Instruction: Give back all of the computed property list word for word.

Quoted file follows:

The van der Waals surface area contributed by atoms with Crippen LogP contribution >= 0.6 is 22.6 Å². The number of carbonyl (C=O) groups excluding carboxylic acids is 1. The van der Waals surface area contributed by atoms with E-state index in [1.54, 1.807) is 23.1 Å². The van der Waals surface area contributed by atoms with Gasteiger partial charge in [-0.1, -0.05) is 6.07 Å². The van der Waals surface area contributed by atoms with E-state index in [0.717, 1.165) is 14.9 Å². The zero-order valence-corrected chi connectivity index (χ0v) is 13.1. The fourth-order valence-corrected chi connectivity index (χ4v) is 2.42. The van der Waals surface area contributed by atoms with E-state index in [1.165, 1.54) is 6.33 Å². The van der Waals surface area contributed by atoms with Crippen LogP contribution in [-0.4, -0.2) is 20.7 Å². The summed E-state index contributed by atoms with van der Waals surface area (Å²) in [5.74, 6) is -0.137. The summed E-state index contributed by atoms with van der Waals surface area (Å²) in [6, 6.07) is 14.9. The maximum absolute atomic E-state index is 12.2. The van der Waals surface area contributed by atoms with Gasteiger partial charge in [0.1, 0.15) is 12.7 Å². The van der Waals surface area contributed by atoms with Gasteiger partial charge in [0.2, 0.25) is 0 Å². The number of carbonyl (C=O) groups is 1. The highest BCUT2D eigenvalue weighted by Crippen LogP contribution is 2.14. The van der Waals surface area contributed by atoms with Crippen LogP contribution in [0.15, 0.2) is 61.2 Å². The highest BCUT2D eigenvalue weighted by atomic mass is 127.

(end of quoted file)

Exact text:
The van der Waals surface area contributed by atoms with Crippen LogP contribution >= 0.6 is 22.6 Å². The number of carbonyl (C=O) groups excluding carboxylic acids is 1. The van der Waals surface area contributed by atoms with E-state index in [1.54, 1.807) is 23.1 Å². The van der Waals surface area contributed by atoms with Gasteiger partial charge in [-0.1, -0.05) is 6.07 Å². The van der Waals surface area contributed by atoms with E-state index in [0.717, 1.165) is 14.9 Å². The zero-order valence-corrected chi connectivity index (χ0v) is 13.1. The fourth-order valence-corrected chi connectivity index (χ4v) is 2.42. The van der Waals surface area contributed by atoms with E-state index in [1.165, 1.54) is 6.33 Å². The van der Waals surface area contributed by atoms with Crippen LogP contribution in [-0.4, -0.2) is 20.7 Å². The summed E-state index contributed by atoms with van der Waals surface area (Å²) in [5.74, 6) is -0.137. The summed E-state index contributed by atoms with van der Waals surface area (Å²) in [6, 6.07) is 14.9. The maximum absolute atomic E-state index is 12.2. The van der Waals surface area contributed by atoms with Gasteiger partial charge in [0.1, 0.15) is 12.7 Å². The van der Waals surface area contributed by atoms with Gasteiger partial charge in [0.2, 0.25) is 0 Å². The number of carbonyl (C=O) groups is 1. The highest BCUT2D eigenvalue weighted by Crippen LogP contribution is 2.14. The van der Waals surface area contributed by atoms with Crippen LogP contribution in [0.15, 0.2) is 61.2 Å². The highest BCUT2D eigenvalue weighted by atomic mass is 127.